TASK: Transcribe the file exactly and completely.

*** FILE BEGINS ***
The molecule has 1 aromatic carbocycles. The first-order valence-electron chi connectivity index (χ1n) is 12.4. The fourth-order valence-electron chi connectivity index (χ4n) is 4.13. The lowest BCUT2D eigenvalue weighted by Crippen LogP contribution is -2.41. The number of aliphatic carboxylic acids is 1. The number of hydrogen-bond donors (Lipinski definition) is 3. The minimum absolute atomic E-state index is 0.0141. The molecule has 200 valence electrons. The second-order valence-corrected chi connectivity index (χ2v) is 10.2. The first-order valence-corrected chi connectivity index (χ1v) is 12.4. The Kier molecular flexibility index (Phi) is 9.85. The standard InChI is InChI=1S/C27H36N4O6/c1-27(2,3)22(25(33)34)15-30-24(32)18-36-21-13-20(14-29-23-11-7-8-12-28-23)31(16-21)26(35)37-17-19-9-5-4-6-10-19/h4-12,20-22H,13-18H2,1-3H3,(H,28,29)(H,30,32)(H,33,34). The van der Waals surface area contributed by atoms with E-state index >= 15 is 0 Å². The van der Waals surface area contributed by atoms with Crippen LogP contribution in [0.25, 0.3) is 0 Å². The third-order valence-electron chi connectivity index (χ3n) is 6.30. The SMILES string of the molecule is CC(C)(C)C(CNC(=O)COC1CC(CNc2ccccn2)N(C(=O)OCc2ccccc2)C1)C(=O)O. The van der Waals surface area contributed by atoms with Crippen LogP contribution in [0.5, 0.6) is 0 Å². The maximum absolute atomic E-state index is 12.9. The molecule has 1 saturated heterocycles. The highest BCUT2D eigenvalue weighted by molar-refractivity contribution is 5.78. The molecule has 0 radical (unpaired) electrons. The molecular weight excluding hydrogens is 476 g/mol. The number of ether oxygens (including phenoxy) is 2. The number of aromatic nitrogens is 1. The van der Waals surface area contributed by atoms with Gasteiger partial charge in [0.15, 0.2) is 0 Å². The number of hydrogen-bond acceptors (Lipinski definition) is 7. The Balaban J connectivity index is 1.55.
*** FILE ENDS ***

The molecule has 1 aromatic carbocycles. The first-order valence-electron chi connectivity index (χ1n) is 12.4. The fourth-order valence-electron chi connectivity index (χ4n) is 4.13. The lowest BCUT2D eigenvalue weighted by Crippen LogP contribution is -2.41. The number of aliphatic carboxylic acids is 1. The number of hydrogen-bond donors (Lipinski definition) is 3. The minimum absolute atomic E-state index is 0.0141. The molecule has 200 valence electrons. The second-order valence-corrected chi connectivity index (χ2v) is 10.2. The first-order valence-corrected chi connectivity index (χ1v) is 12.4. The Kier molecular flexibility index (Phi) is 9.85. The standard InChI is InChI=1S/C27H36N4O6/c1-27(2,3)22(25(33)34)15-30-24(32)18-36-21-13-20(14-29-23-11-7-8-12-28-23)31(16-21)26(35)37-17-19-9-5-4-6-10-19/h4-12,20-22H,13-18H2,1-3H3,(H,28,29)(H,30,32)(H,33,34). The van der Waals surface area contributed by atoms with E-state index >= 15 is 0 Å². The van der Waals surface area contributed by atoms with Crippen LogP contribution in [0.25, 0.3) is 0 Å². The third-order valence-electron chi connectivity index (χ3n) is 6.30. The SMILES string of the molecule is CC(C)(C)C(CNC(=O)COC1CC(CNc2ccccn2)N(C(=O)OCc2ccccc2)C1)C(=O)O. The van der Waals surface area contributed by atoms with Crippen LogP contribution in [0.5, 0.6) is 0 Å². The maximum absolute atomic E-state index is 12.9. The molecule has 1 saturated heterocycles. The highest BCUT2D eigenvalue weighted by molar-refractivity contribution is 5.78. The molecule has 0 radical (unpaired) electrons. The molecular weight excluding hydrogens is 476 g/mol. The number of ether oxygens (including phenoxy) is 2. The number of aromatic nitrogens is 1. The van der Waals surface area contributed by atoms with Gasteiger partial charge in [0.15, 0.2) is 0 Å². The number of hydrogen-bond acceptors (Lipinski definition) is 7. The Balaban J connectivity index is 1.55.